Taiwan and Towers

The concert in Taipei, which is sponsored by UBS, takes place in an enormous hall with a pagoda style roof, and in front of not only the audience seated inside, but a few thousand others watching a simultaneous relay to the screens outside. And if you ever wondered the extent to which the LSO enjoys celebrity status on tour, this is it. The concert goes well, the Berlioz reaching new levels of fantasy and breadth, and the soloist, Lang Lang playing another fluent and sparkling Mozart concerto. He’s a great communicator, and really seems to enjoy the rapport with Harding and the orchestra. After the Berlioz we play Star Wars. And as this is possibly the very last time Maurice will play the famous Title Theme, there is a real sense of occasion about it. The roar of the audience as we finish is one of the reasons I enjoy this life so much, and we make our way off stage, and up to the balcony of the concert hall overlooking the square, which is packed with people, and they cheer as we wave.
The following day is a must for doing the Taipei 101 Tower, (the tallest building on Earth), and by taking the worlds fastest lift, we reach the top in just 37 seconds. That’s the best part of 509 metres! Wow. Nice view from up here, I must say….and it seems I’m not the only one to feel a bit dizzy, as there is discernable movement up here. There would be a lot more, were it not for the stabilising effect of a huge steel ball suspended by cables, and bolted into the structure of the tower. It does have a name, but at the time of writing this, it escapes my memory, I’m afraid.
Another splendid concert; Beethoven 9 with the impressive National Chorus of Taiwan, and Frank Peter Zimmermann performing Mozart’s D major violin concerto. And again with this flash encore…the audience warms up after this…and we go out to the balcony, and this time it’s a sea of umbrellas cheering, because of the rain.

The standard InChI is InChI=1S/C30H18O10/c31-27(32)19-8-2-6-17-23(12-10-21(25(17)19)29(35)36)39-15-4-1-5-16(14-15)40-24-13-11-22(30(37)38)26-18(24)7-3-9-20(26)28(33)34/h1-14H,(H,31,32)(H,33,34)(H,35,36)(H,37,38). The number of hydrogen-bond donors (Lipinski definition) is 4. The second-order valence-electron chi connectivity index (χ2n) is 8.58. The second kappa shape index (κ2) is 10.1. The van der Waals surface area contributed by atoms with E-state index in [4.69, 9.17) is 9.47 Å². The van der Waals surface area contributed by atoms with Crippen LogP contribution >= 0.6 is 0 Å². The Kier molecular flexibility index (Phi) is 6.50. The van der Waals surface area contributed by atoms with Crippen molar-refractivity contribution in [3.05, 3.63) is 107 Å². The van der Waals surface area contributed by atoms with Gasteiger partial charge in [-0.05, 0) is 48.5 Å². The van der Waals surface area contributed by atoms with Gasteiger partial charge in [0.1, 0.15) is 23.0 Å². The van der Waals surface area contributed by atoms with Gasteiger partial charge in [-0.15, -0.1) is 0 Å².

The rest of the evening is short, because we have to leave at 5am for Malaysia. This is a bit of a drag, but the entire orchestra manages to get up nonetheless.
Really, the praise has to go to Miriam and Sue, who take care of all the things that would otherwise be overlooked, like unpaid room bills, and organising 80 or so people on and off coaches all over the place. That’s not the half of it, but I thought they deserved a mention!
I’m now looking out of the bus window at the twin Petronas towers, the impressive feature of the Kuala Lumpur skyline. That is to be our next port of call, and I’m looking forward to having a wander round the roadside markets where they do street food, and later on, there’s a plan to find the best curry place in the universe, which is supposed to be here, according to a reliable source.


About LSO

The London Symphony Orchestra is one of the world's top orchestras. Our home is at the Barbican Centre in the City of London where we play over 80 concerts every year, but we also spend quite a bit of time out on the road, touring all over the world. Recently we have toured to Germany, France, Russia, New York, Japan, Holland, Hungary, Austria, Belgium, Italy, Switzerland and Lithuania; and coming up this year are China, Taiwan, Malaysia, Japan, Hong Kong, Spain, Portugal, Florida, Romania and a return visit to New York, where we are resident at the Lincoln Center.